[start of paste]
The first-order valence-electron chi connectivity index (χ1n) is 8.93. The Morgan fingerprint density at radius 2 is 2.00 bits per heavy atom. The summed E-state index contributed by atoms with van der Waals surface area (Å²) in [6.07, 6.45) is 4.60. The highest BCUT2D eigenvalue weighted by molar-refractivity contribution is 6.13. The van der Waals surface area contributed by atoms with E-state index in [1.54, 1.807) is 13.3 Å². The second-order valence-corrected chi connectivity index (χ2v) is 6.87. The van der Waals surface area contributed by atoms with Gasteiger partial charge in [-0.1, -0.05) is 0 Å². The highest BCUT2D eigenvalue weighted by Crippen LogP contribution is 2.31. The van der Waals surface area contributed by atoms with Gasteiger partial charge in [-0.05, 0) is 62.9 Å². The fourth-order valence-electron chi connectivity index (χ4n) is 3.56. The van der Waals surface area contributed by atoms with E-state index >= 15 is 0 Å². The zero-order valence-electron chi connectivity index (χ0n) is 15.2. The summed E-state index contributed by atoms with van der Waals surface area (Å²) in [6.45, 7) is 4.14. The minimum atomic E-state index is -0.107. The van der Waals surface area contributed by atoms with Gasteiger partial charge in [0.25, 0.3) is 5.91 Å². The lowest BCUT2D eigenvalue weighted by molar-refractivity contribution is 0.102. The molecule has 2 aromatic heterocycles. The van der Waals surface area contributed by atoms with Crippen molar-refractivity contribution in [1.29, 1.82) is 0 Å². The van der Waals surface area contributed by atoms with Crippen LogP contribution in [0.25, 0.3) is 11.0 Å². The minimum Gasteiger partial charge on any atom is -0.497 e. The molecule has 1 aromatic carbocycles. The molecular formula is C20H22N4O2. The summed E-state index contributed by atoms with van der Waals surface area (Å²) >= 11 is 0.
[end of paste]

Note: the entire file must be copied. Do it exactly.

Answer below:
The first-order valence-electron chi connectivity index (χ1n) is 8.93. The Morgan fingerprint density at radius 2 is 2.00 bits per heavy atom. The summed E-state index contributed by atoms with van der Waals surface area (Å²) in [6.07, 6.45) is 4.60. The highest BCUT2D eigenvalue weighted by molar-refractivity contribution is 6.13. The van der Waals surface area contributed by atoms with E-state index in [1.54, 1.807) is 13.3 Å². The second-order valence-corrected chi connectivity index (χ2v) is 6.87. The van der Waals surface area contributed by atoms with Gasteiger partial charge in [-0.1, -0.05) is 0 Å². The highest BCUT2D eigenvalue weighted by Crippen LogP contribution is 2.31. The van der Waals surface area contributed by atoms with Gasteiger partial charge in [-0.05, 0) is 62.9 Å². The fourth-order valence-electron chi connectivity index (χ4n) is 3.56. The van der Waals surface area contributed by atoms with E-state index >= 15 is 0 Å². The zero-order valence-electron chi connectivity index (χ0n) is 15.2. The summed E-state index contributed by atoms with van der Waals surface area (Å²) in [6.45, 7) is 4.14. The minimum atomic E-state index is -0.107. The van der Waals surface area contributed by atoms with Gasteiger partial charge in [0.25, 0.3) is 5.91 Å². The lowest BCUT2D eigenvalue weighted by molar-refractivity contribution is 0.102. The molecule has 2 aromatic heterocycles. The van der Waals surface area contributed by atoms with Crippen molar-refractivity contribution in [1.29, 1.82) is 0 Å². The van der Waals surface area contributed by atoms with Crippen LogP contribution in [0.25, 0.3) is 11.0 Å². The minimum Gasteiger partial charge on any atom is -0.497 e. The molecule has 1 aromatic carbocycles. The molecular formula is C20H22N4O2. The summed E-state index contributed by atoms with van der Waals surface area (Å²) >= 11 is 0.